As with any outdoor activity, there are certain precautions that one should adhere to when venturing out to forage. If you're going out alone, let someone know where you're going, what time you're leaving, and how long you expect to be gone. Make sure you have plenty of water, especially if it's during the summer. A basic first aid kit is always handy. Snakes, spiders, mosquitoes, biting flies, ticks, chiggers, and stinging insects are all a part of the outdoors. Learn to identify poison ivy, poison oak, and poison sumac and avoid them.
Snakes blend in with their environment and often remain unnoticed. Find out which ones are poisonous in your area and learn how to identify them. Be aware of your surroundings and watch where you walk. Most snakes won't bite unless you step on them or try to pick them up.
Spiders are often more visible, especially when you walk into their web stretched across the path. Unless you have an allergic reaction, spider bites react in a similar way as mosquito bites with the exception of the brown recluse and black widow. Use a stick to remove webs from your path.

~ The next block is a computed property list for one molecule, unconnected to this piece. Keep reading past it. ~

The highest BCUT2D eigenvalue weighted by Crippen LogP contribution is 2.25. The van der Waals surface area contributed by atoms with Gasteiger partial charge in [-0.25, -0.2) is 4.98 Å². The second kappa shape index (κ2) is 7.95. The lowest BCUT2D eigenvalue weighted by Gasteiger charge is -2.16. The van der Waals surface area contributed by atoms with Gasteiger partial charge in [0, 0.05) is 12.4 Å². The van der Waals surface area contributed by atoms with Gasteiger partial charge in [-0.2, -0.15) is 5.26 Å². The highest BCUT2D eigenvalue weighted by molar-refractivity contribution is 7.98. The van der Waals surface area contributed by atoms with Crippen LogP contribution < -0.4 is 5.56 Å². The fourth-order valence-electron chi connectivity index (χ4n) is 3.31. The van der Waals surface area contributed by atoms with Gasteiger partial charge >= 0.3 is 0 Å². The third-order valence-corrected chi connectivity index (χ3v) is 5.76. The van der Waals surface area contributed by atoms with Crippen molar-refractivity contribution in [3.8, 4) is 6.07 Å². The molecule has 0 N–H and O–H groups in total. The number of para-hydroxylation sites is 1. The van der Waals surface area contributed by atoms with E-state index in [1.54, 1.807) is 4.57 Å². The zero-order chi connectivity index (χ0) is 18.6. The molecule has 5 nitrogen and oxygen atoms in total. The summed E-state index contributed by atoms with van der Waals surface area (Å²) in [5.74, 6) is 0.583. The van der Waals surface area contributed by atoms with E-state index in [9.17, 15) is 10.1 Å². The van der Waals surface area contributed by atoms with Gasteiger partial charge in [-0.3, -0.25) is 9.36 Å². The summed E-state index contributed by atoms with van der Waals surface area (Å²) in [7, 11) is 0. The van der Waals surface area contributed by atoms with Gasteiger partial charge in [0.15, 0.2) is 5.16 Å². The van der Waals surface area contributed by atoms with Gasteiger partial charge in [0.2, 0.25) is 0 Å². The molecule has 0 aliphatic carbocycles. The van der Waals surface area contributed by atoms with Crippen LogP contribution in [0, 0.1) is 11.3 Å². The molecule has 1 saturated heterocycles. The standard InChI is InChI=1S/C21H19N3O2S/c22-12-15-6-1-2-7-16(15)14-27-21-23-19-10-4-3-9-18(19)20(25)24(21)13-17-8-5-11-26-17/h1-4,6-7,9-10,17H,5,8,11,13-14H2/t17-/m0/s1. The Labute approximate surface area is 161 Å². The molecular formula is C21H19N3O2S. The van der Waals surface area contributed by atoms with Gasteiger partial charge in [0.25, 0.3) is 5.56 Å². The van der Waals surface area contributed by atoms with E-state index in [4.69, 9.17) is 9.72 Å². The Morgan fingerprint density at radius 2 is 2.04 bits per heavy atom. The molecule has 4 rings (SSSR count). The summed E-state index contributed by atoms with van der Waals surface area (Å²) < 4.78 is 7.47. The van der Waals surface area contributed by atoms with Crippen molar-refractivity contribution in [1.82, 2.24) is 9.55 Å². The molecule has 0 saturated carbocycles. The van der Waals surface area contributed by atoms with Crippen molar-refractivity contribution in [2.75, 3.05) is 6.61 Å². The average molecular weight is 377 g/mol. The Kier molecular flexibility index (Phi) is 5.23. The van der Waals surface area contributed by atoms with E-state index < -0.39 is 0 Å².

Most of the poisonous snakes in this country are pit vipers. They have a heat-sensing pit between the eye and the nostril that they use to pick up the heat from a warm-blooded mammal within eight feet. The head is large and triangular while the pupil of the eye is elliptical.
Mosquitoes, biting flies, ticks, and chiggers can be quite annoying. Avoid using scented soaps or shampoos before going out. Wear plastic or latex gloves to protect your hands. A net worn over a hat can keep them off your face and neck. Long pants and long sleeves can protect the arms and legs from being bitten.
Wasps, bees, and hornets are among some of the insects that can inflict a painful sting. Some caterpillars are also armed with stinging spines. Plantain, the common garden weed, helps to relieve the pain of these stings. Since the herb is edible, you can chew the leaf to form a poultice and place on the sting. Learn to identify it and look for it whenever you go out.
Learn to identify poison ivy, poison oak, and poison sumac. Inspect the area where you will be picking first. Look for plants that look similar to what you're gathering and find out if they are poisonous. If they are poisonous, be careful not to mix them in with what you are picking.